Attack on the conscience keepers; Attempt to silence the messenger
There have been a set of simultaneous raids and arrests of eminent social activists and public intellectuals over which the BJP government in Maharashtra and the Centre, and many human rights organizations have been locked in a sharp polarized debate. The arrest of Sudha Bharadwaj, Gautam Navlakha, Vernon Gonsalves, Varavara Rao and Arun Ferreira, in the Bhima Koregaon is a case that has all the elements of an attempt to use an FIR to target a particular kind of dissenting voice, and use undefined terms like “urban naxal” to divert from the main issue itself. This is not just baffling for the ordinary reader – but is a new kind of threat to the democratic practices in India.
The attack on human rights workers is an attempt to silence the messenger. Given the very high credibility of the people concerned, an orchestrated campaign with the media has been used. News has itself become a strange brew of half-truths, rhetorical statements and deliberate mis-communication. In addition, the state and corporate interests exercise huge commercial control over the media, and many of the causes of tribal communities that are espoused by these activists are in direct conflict with the commercial interests of the media ownership. Users of “social media” advocate causes, make twisted statistical representations, and generate propaganda –all under the credibility that “media” enjoys in large part. The citizen is caught in a web of cross cutting information, where truth is elusive, and it is difficult to differentiate between fact and fiction.
Let’s try and examine some of the facts of this FIR. The Elgar Parishad was an event organized by Dalits in celebration of an old tradition- a historic defeat of the Peshwas at the hands of the Mahars in the 1800s. Two ex judges, Justice Patil and Justice Sawant, former Supreme Court judge and former Chair of the Press Council, were part of the organizing team. On January 1, 2018, there was a clash between the Dalits and the upper castes. FIRs were lodged by the Dalits and a cross case later by the others. The accusations now added to the list, were not in the FIR and none of those arrested were present either at the Elgar Parishad, or on the of January 1. The first claim made by the Pune police was, that these were Maoists responsible for planning and fomenting the violence that took place on January 1. The claim that the arrested activists were a threat to the state and national security has been added subsequently.
There is no doubt that rising inequalities in India are the leading marginalized communities – particularly Dalits and Tribals-- to organize to fight for survival and reclaiming citizenship. The citizen’s exercise of sovereignty, ie asking questions about land and natural resources, non-delivery of services, justice and dignity, especially for the most marginalized and discriminated, is branded as anti- national to escape scrutiny. Their advocates suffer the same fate and are hounded to prevent the amplification of the voices against corruption and injustice. The categorization of “anti-national” has now a twin in “urban naxal”. Vague and subjective and incomprehensible; and yet they are used to prosecute and silence people.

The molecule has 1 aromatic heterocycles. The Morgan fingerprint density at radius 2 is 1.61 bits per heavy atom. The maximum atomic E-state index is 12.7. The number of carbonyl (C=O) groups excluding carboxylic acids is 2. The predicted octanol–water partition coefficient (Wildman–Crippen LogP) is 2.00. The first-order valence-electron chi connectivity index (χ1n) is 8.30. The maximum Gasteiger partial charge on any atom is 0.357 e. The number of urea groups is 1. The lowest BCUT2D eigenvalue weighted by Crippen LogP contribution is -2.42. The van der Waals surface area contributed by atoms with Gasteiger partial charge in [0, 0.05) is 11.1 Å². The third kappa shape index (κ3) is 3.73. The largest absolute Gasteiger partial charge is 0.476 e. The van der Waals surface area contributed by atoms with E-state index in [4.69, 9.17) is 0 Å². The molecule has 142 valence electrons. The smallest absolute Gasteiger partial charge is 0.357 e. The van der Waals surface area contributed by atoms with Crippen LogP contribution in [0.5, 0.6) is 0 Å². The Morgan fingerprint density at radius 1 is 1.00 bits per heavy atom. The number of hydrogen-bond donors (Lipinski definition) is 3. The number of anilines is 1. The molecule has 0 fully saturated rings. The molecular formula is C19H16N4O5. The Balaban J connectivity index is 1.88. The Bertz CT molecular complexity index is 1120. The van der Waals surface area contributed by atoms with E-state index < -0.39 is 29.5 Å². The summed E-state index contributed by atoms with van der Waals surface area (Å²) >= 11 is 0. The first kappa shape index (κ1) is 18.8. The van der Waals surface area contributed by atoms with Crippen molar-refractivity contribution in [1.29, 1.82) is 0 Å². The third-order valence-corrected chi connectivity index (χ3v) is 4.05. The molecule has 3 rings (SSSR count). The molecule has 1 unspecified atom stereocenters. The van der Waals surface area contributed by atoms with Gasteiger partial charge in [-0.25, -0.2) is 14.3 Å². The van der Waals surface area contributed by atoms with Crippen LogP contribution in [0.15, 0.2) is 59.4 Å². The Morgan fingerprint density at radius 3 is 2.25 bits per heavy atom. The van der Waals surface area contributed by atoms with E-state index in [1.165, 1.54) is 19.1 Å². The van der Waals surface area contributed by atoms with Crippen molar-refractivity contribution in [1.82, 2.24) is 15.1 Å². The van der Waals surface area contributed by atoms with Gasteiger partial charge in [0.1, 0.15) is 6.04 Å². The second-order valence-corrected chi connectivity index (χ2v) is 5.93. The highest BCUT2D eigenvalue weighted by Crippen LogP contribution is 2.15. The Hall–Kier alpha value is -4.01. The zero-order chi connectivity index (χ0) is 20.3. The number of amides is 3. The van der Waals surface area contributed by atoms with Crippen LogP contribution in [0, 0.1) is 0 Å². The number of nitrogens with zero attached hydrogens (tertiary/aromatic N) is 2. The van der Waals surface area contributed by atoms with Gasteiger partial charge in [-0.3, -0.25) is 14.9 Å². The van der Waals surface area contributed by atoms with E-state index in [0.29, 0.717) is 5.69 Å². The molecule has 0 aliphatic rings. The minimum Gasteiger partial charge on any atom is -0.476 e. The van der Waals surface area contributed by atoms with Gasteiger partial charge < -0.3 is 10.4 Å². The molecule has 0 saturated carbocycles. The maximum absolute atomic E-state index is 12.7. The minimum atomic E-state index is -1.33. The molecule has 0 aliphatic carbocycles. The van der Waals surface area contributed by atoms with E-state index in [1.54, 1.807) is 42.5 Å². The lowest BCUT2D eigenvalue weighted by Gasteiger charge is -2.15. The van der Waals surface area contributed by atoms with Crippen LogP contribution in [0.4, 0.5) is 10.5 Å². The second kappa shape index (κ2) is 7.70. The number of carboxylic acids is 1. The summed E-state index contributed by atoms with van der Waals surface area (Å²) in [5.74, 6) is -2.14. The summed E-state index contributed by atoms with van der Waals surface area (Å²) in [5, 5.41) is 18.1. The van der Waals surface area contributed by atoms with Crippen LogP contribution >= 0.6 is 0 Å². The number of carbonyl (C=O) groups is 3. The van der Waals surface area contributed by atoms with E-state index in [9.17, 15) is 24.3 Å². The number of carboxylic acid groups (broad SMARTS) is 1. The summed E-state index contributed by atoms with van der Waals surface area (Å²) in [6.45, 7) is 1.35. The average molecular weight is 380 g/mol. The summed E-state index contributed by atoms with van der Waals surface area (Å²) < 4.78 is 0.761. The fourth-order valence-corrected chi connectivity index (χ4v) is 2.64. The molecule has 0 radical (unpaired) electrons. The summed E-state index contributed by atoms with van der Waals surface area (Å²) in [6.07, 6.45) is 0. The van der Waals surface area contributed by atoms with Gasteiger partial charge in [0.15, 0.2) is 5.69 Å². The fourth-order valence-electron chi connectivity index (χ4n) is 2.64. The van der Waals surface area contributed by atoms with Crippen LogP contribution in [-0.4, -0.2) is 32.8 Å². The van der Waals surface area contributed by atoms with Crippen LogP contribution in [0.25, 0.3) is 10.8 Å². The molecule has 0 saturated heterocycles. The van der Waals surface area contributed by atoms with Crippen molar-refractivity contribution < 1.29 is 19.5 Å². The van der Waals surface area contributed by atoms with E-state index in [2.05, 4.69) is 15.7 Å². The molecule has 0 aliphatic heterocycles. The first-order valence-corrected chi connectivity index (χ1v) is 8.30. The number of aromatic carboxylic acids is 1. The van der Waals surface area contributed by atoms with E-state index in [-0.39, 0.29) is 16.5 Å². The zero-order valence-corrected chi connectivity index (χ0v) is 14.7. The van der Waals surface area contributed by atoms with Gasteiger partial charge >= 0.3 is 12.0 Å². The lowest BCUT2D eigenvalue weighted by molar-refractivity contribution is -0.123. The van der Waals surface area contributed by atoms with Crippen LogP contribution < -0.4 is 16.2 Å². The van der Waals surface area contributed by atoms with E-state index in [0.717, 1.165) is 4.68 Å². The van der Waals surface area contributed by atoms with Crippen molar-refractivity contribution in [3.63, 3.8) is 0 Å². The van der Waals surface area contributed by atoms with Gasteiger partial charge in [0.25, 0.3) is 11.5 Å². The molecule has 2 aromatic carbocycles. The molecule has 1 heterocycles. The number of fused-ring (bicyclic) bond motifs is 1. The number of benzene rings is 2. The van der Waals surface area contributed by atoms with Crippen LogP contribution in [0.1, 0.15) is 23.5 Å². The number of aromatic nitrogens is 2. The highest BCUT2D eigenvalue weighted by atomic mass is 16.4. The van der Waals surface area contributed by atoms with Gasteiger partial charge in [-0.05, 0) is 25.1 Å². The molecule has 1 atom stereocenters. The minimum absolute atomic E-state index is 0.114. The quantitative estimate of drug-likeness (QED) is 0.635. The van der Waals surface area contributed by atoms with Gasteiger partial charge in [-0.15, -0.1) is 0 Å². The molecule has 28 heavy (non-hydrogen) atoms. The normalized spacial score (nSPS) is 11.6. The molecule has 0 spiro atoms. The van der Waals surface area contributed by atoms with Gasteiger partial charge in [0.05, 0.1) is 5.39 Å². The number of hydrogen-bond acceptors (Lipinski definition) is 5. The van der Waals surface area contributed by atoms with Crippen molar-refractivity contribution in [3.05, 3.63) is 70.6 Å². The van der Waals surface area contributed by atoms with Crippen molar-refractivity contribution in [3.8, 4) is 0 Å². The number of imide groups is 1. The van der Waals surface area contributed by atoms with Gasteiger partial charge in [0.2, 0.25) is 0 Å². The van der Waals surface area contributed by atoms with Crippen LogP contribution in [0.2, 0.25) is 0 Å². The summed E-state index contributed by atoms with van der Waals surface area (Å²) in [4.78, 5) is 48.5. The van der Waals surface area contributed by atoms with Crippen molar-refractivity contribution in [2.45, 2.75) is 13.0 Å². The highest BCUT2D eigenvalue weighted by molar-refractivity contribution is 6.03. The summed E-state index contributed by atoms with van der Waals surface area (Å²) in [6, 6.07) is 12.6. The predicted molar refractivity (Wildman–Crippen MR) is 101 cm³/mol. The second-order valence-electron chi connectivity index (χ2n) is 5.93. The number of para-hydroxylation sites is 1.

The governments, normally riddled with corruption and arbitrary use of power, are afraid of disclosures, accountability and the rule of and by law. When they are confronted by public scrutiny into the exercise of unconstitutional power, they take refuge in accusations of terrorism, sedition etc. to suppress all questioning. The suffering communities and individuals are often the victims of the privileged elite. The RTI has legitimized questioning and the corrupt system is feeling threatened by it, as the attempts to amend and the killing of RTI users amply prove.
Branding of opposition as “Maoists or terrorists”, and “urban naxalites” has enabled governments to build public acceptability, supporting arbitrary decisions made in camera. Rationality falls victim to the fear of government vendetta and silence prevails.
The system protects its charges with dossiers and secret files created to indict activists. The use of the RTI has proven quite clearly that the sovereign citizen is often in ignorance of acts done in her/his name. Therefore any claim of “evidence” is suspect unless it is allowed public scrutiny. There are few tools besides the RTI to test sources of the evidence and the veracity of the testimonies.
This attack on civil rights defenders is in some ways worse than the declaration of the Emergency in 1975, where the motivation was to cling to political power. This is not just about political power, but to change the ideas of justice and equity. Like then, civic space is being narrowed down and an atmosphere of fear is created. But today, people who have dedicated their lives to and speak for constitutional rights are branded as criminals and terrorists and there is a vicious attempt to destroy their credibility. An attack on the rights of civil society by gagging its spokespersons will destroy the idea of India. This idea was crafted carefully by the constituent assembly to give legitimate space for the peaceful and just co-existence of disparate cultures, ideologies and thought, to enable a steady, though difficult journey towards a more just and equitable India.
BY ARUNA ROY